Will Joe run? It’s the biggest unanswered question hanging over the Democratic primary. The vice president is making some of the traditional campaign stops (late night talk shows, parades and speeches), but he sometimes sounds like a man who’d rather sit this one out.
How would a Biden run affect the race? Being a hypothetical candidate is easier than being a real candidate — just ask Fred Thompson — so the early polls that include Biden can’t tell us much. But they still hold a couple of clues: Even as a hypothetical candidate, Biden is eating into Hillary Clinton’s support, and black voters, in particular, appear open to him.
Four national polls released this month (ABC News/Washington Post, CBS News/New York Times, YouGov and CNN/ORC) asked Democratic voters who they’d vote for with Biden in the race and without him. Clinton led Bernie Sanders by an average of 44 percent to 26 percent with Biden in the race. Clinton’s 19-percentage-point edge in those polls equals her lead in the Huffington Post/Pollster aggregate. Without Biden, Clinton’s lead on Sanders jumps to 28 percentage points, 57 percent to 29 percent.
In other words, almost all of Biden’s support is coming from people who, without Biden in the race, would support Clinton. So if Biden decides not to run, Clinton’s standing could snap back to where it was earlier this year.
In fact, if you look only at polls that don’t include Biden, Clinton’s margin over Sanders hasn’t changed all that much in the past couple of months. Clinton averaged a 30-percentage-point lead in such polls in August; she’s averaged a 28-point edge in them so far in September.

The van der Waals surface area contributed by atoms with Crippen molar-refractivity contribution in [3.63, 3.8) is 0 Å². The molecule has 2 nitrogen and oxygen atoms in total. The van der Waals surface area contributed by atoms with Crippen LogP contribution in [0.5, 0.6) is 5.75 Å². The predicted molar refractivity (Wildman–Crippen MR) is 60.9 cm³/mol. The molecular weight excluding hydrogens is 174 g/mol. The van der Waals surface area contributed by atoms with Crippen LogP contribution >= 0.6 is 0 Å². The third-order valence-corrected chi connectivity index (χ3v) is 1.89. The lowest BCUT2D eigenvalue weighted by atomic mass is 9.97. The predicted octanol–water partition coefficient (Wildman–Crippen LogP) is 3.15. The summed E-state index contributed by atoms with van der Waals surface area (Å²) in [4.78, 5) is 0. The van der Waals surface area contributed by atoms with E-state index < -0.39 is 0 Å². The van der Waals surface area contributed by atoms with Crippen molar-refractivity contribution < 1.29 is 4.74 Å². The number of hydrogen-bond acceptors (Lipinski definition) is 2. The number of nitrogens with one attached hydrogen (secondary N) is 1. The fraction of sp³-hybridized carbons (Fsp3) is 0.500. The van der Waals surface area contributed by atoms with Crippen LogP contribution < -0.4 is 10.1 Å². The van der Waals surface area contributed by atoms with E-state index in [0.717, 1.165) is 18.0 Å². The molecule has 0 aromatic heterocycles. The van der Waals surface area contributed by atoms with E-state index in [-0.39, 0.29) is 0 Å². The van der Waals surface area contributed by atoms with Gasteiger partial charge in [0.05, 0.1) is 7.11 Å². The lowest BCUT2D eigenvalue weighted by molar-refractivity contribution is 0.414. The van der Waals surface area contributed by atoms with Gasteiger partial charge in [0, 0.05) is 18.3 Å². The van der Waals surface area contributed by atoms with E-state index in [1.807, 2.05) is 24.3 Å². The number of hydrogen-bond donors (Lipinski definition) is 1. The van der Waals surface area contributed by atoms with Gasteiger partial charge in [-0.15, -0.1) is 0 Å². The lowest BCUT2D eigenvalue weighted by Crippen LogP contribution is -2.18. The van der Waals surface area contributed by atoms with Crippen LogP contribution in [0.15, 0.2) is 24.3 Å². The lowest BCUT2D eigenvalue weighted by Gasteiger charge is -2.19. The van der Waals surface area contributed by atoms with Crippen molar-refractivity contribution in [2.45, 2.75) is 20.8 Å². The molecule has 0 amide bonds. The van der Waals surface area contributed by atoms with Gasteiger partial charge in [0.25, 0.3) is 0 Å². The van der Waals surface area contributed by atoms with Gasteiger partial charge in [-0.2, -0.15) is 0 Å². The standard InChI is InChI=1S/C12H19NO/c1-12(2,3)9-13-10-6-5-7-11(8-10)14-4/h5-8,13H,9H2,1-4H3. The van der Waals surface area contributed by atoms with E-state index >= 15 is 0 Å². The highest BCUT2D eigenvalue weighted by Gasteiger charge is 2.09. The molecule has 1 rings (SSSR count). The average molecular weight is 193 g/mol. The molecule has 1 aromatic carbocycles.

Still, there are a few rays of hope for the Sanders camp in these numbers, even if Biden doesn’t enter the race.
In the ABC News/Washington Post survey, Clinton’s lead among non-white voters — a group Sanders has so far failed to make any inroads with — goes from 44 percentage points over Sanders with Biden in the race to 59 percentage points over Sanders without Biden. With whites, she goes from being down 2 percentage points to Sanders to being up 2 points — a minimal difference.
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Neither Iowa nor New Hampshire has a lot of non-white voters, so to win those states Sanders doesn’t need Biden drawing away Clinton supporters. The most recent Des Moines Register poll in Iowa had Clinton ahead by 7 percentage points with Biden in the race and by 8 points without him. Quinnipiac had Clinton down 1 percentage point with Biden running in Iowa and up 3 points without him. Monmouth had Sanders up 7 percentage points in New Hampshire both with and without Biden.
If Sanders wins in Iowa and New Hampshire, perhaps his victory would throw the whole race into enough turmoil that non-white voters would give him another look. Of course, it’s also possible Clinton would hold onto her large lead among non-white voters and easily win the contests in the more diverse states that follow, Nevada and South Carolina.
Either way, Biden’s strength with non-white voters, and specifically black voters, suggests they could be peeled away from Clinton under the right circumstances. Given that Sanders is still fairly unfamiliar to black voters, maybe he can improve his standing with them. The potential problems for Sanders: Minority voters are closer to Biden and Clinton ideologically, and Sanders’s reception among African-American crowds hasn’t been all that enthusiastic.
A Biden run would be bad news for Clinton. He can reach party actors and voters that Sanders hasn’t been able to win over so far. And the hypothetical Biden candidacy has exposed some soft spots in Clinton’s support. Still, Clinton maintains a lead in the polls and the endorsement primary that’s better than Al Gore’s was at this point in the 2000 campaign, and Gore went on to win every single primary and caucus.